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The mother of a baby who died at a Vancouver daycare describes the details of what she experienced that day in a lawsuit filed in B.C. Supreme Court.

The statement of claim filed Monday alleges baby Macallan “Mac” Saini choked on an electrical cord and died because he was left alone.

His mother Shelley Sheppard is alleging negligence by the daycare operator, the property owners where the daycare was being operated, the local health authority and the provincial government.

Statements of defence have not been filed and none of the allegations made in the lawsuit have been proven in court.

Yasmine Saad, identified in the lawsuit as the operator of the daycare, could not be reached for comment.

The Ministry of Children and Family Development said it cannot comment because the matter is before the courts but legal counsel will review the lawsuit and “respond accordingly to the court.”

“The death of a child is a tragedy no parent should ever face, and our heartfelt condolences go out to the parents,” it said in an emailed statement.

The statement of claim accuses the landlords of allowing Saad to operate a daycare without a licence, failing to supervise operations and failing to ensure the premises were safe and suitable for an infant.

One of the property owners said she was unaware her tenant was operating a daycare on the premises when she rented it to her and declined further comment. The second could not be reached.

The statement of claim says Mac was 16 months old when he started attending the Olive Branch Daycare.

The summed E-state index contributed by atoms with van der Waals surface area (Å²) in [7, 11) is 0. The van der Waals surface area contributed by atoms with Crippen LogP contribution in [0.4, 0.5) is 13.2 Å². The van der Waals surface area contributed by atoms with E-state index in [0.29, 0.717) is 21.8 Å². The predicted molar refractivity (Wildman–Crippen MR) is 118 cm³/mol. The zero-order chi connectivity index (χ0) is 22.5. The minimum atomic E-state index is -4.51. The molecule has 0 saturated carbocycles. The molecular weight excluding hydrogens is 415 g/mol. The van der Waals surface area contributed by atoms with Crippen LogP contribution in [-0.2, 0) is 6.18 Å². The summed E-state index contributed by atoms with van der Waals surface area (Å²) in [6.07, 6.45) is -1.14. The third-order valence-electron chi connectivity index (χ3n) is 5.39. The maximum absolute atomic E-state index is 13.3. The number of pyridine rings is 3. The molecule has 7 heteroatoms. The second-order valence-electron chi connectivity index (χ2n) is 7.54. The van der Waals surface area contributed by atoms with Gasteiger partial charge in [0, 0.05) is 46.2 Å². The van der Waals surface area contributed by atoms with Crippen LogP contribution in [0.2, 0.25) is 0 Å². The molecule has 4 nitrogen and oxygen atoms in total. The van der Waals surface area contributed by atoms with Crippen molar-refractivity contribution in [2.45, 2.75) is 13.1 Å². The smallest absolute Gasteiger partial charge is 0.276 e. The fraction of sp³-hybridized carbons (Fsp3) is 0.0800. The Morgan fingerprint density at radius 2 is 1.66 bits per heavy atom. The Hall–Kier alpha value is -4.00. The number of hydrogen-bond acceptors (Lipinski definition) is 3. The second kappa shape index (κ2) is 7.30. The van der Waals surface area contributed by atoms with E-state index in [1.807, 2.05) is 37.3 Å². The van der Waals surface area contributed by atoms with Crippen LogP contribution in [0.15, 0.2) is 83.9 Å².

It says when Sheppard arrived to pick up Mac on Jan. 18, 2017 – eight days after he started attending Olive Branch – a fire truck was in front of the daycare. She followed a firefighter up the stairs, it says, and she saw her son lying on the floor with a “‘grey’ pallor.” She understood him to be dead.

“Sheppard observed the defendant Saad yelling and screaming and attempting to resuscitate Mac Saini in a perfunctory way. Her experience in ... being present and witnessing the death of Mac Saini and seeing his lifeless body was shocking and horrifying to the plaintiff,” the statement says.

It alleges the daycare was “overcrowded” with children, including one who was hidden behind a couch and other children strapped to chairs.

The lawsuit accuses Vancouver Coastal Health and the Ministry of Children and Family Development of failing to warn parents or stop the daycare from operating after “multiple complaints” of operating without a licence and overcrowding.

Complaints were investigated in 2010, 2011, 2012, 2015, and 2016 and the lawsuit asserts the health authority identified Saad as a “moderate risk to health and safety.” It says she was never fined and no steps were taken to prevent the daycare from continuing operations.

Under B.C. law, child care providers are allowed to care for up to two children or a sibling group who are not related to them without a licence.

Vancouver Coastal Health said in a statement that it inspects more than 1,100 daycares routinely ever year and inspection reports are posted on its website.

“Without commenting on this particular case, the vast majority of daycares are meeting their regulatory requirements for providing appropriate and safe care to children,” it said.

“This is a tragic incident and our heartfelt condolences go out to the parents.”

As a result of the tragedy, the claim says Mac’s mother has experienced ongoing trauma and health problems, suffering permanent disability, loss of earnings and loss of enjoyment of life.

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